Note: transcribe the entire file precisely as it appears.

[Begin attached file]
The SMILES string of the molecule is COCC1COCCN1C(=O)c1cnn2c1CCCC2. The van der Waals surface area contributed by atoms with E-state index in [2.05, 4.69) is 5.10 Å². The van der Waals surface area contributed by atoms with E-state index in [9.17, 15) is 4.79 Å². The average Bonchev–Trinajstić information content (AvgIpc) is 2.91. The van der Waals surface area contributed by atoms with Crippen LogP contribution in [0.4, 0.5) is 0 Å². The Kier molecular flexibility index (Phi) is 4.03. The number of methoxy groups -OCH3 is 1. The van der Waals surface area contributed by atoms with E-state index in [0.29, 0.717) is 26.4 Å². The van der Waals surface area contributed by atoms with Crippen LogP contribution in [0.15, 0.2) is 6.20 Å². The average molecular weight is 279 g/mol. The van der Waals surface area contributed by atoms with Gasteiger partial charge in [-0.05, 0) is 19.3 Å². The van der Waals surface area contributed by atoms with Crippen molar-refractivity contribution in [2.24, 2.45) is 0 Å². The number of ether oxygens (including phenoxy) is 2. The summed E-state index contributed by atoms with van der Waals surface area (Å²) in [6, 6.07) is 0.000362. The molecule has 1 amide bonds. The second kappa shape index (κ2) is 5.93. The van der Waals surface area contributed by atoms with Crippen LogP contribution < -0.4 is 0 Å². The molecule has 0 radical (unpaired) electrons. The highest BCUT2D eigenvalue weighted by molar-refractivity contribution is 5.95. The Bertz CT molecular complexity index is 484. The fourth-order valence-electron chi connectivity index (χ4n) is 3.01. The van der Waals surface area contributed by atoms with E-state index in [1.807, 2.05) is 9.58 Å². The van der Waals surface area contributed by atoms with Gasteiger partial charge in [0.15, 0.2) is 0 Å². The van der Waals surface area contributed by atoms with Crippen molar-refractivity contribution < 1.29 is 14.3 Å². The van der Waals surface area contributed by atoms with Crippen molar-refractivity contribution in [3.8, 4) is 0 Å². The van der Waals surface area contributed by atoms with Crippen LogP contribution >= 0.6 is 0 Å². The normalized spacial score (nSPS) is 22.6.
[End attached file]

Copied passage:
The SMILES string of the molecule is COCC1COCCN1C(=O)c1cnn2c1CCCC2. The van der Waals surface area contributed by atoms with E-state index in [2.05, 4.69) is 5.10 Å². The van der Waals surface area contributed by atoms with E-state index in [9.17, 15) is 4.79 Å². The average Bonchev–Trinajstić information content (AvgIpc) is 2.91. The van der Waals surface area contributed by atoms with Crippen LogP contribution in [0.4, 0.5) is 0 Å². The Kier molecular flexibility index (Phi) is 4.03. The number of methoxy groups -OCH3 is 1. The van der Waals surface area contributed by atoms with E-state index in [0.29, 0.717) is 26.4 Å². The van der Waals surface area contributed by atoms with Crippen LogP contribution in [0.15, 0.2) is 6.20 Å². The average molecular weight is 279 g/mol. The van der Waals surface area contributed by atoms with Gasteiger partial charge in [-0.05, 0) is 19.3 Å². The van der Waals surface area contributed by atoms with Crippen molar-refractivity contribution in [2.24, 2.45) is 0 Å². The number of ether oxygens (including phenoxy) is 2. The summed E-state index contributed by atoms with van der Waals surface area (Å²) in [6, 6.07) is 0.000362. The molecule has 1 amide bonds. The second kappa shape index (κ2) is 5.93. The van der Waals surface area contributed by atoms with Crippen LogP contribution < -0.4 is 0 Å². The molecule has 0 radical (unpaired) electrons. The highest BCUT2D eigenvalue weighted by molar-refractivity contribution is 5.95. The Bertz CT molecular complexity index is 484. The fourth-order valence-electron chi connectivity index (χ4n) is 3.01. The van der Waals surface area contributed by atoms with E-state index in [1.807, 2.05) is 9.58 Å². The van der Waals surface area contributed by atoms with Gasteiger partial charge in [0.15, 0.2) is 0 Å². The van der Waals surface area contributed by atoms with Crippen molar-refractivity contribution < 1.29 is 14.3 Å². The van der Waals surface area contributed by atoms with Crippen molar-refractivity contribution in [3.8, 4) is 0 Å². The van der Waals surface area contributed by atoms with Crippen LogP contribution >= 0.6 is 0 Å². The normalized spacial score (nSPS) is 22.6.